How to Grow Potatoes

There is nothing quite like the feeling of pulling potatoes out of the ground.  If your kids are even remotely interested in gardening, they will LOVE to harvest the spuds in the late summer.  We've got some tips to help you grow the perfect potatoes--and plenty of tubers to choose from in the store right now.

1.  Plant the potato tubers as early as possible, around March 15 is ideal.  Mid-season and late varieties such as Red Pontiac and White Kennebec can be planted up to July 4th with some success.  You can cut potatoes into pieces, each piece should have no more than three eyes.

2.  Plant potatoes in full sun, in loose, loamy soil.  Fertilize before planting, using 1/4 cup 5-10-5, 10-10-10 or similar general fertilizer for every foot of your potato row.  Mix fertilizer into the soil thoroughly, cut pieces should not come in contact with the fertilizer.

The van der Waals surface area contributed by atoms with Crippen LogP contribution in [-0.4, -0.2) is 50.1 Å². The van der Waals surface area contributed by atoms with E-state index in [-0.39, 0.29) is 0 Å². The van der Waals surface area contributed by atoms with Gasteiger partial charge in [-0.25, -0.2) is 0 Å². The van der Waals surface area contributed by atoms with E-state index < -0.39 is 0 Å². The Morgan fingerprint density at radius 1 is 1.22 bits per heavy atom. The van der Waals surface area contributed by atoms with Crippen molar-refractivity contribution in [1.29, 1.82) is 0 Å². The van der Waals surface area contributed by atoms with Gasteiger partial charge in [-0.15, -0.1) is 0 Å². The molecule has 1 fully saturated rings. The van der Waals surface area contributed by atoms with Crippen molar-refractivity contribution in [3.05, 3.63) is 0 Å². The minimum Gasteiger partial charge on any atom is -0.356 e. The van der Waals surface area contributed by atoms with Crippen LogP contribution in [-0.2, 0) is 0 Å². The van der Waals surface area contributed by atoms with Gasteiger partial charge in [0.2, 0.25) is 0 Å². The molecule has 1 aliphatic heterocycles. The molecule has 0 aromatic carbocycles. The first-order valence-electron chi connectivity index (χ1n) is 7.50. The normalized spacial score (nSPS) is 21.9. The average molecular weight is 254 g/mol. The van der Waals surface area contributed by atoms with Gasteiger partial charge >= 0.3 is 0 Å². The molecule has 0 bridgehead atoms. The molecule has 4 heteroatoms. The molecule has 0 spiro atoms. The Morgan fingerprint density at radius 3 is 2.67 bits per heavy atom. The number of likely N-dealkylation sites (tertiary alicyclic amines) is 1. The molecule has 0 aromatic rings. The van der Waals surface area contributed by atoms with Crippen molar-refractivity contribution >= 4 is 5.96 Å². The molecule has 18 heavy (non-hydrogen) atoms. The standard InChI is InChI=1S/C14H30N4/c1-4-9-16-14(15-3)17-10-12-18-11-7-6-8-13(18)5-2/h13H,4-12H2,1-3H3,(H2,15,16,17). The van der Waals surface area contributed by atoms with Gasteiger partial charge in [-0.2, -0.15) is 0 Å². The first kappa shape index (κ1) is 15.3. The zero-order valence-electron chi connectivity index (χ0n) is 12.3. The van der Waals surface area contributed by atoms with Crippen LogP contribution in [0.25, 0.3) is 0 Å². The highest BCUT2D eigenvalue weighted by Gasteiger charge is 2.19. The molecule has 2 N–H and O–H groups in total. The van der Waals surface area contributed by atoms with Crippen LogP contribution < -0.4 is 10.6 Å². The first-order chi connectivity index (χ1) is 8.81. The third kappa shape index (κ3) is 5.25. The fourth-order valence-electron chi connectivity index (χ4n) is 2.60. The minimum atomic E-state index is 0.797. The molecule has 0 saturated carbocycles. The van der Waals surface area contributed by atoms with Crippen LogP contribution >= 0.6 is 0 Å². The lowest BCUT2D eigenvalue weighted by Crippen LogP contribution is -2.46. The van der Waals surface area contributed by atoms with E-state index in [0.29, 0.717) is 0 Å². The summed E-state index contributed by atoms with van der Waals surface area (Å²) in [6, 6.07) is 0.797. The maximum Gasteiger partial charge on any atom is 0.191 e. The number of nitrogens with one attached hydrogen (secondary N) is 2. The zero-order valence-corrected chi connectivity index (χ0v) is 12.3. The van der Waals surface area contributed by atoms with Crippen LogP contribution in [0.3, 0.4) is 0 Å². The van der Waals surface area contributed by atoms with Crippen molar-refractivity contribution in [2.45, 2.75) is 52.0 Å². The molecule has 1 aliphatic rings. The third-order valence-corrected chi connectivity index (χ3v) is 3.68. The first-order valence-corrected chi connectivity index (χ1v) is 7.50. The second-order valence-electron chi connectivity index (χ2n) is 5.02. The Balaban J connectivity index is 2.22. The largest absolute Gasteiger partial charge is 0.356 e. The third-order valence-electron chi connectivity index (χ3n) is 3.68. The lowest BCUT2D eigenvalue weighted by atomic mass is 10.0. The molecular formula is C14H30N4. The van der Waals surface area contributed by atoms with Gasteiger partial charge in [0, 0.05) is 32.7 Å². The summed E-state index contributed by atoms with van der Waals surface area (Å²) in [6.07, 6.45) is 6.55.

3.  Plant each potato tuber or piece 3" deep, 12" apart, in rows spaced 2' apart.

4.  After the plants emerge, gradually build up a mound of loose soil around the plants to a height of about 4 to 6 inches.   This is referred to as "hilling up" the potatoes.  Apply mulch over this mound to a depth of 6 inches, using dry (brown) grass clippings, straw, or compost.  This encourages tuber production, prevents sunburned potatoes and keeps the soil cool.

5.  Water regularly during dry spells and cultivate the soil to keep weeds down.  

6.  You can harvest "new" potatoes (very small, immature potatoes) about two weeks after the plants begin to flower (mid-July).  Harvest the rest of the potatoes when the plants die and turn brown, in August or September.  Dig carefully to avoid damaging the tubers.  Let the potatoes dry outside for a few hours, then bring inside and store in a cool place.

Enjoy!

Potato flowers are pretty, too!

Potato flowers are pretty, too!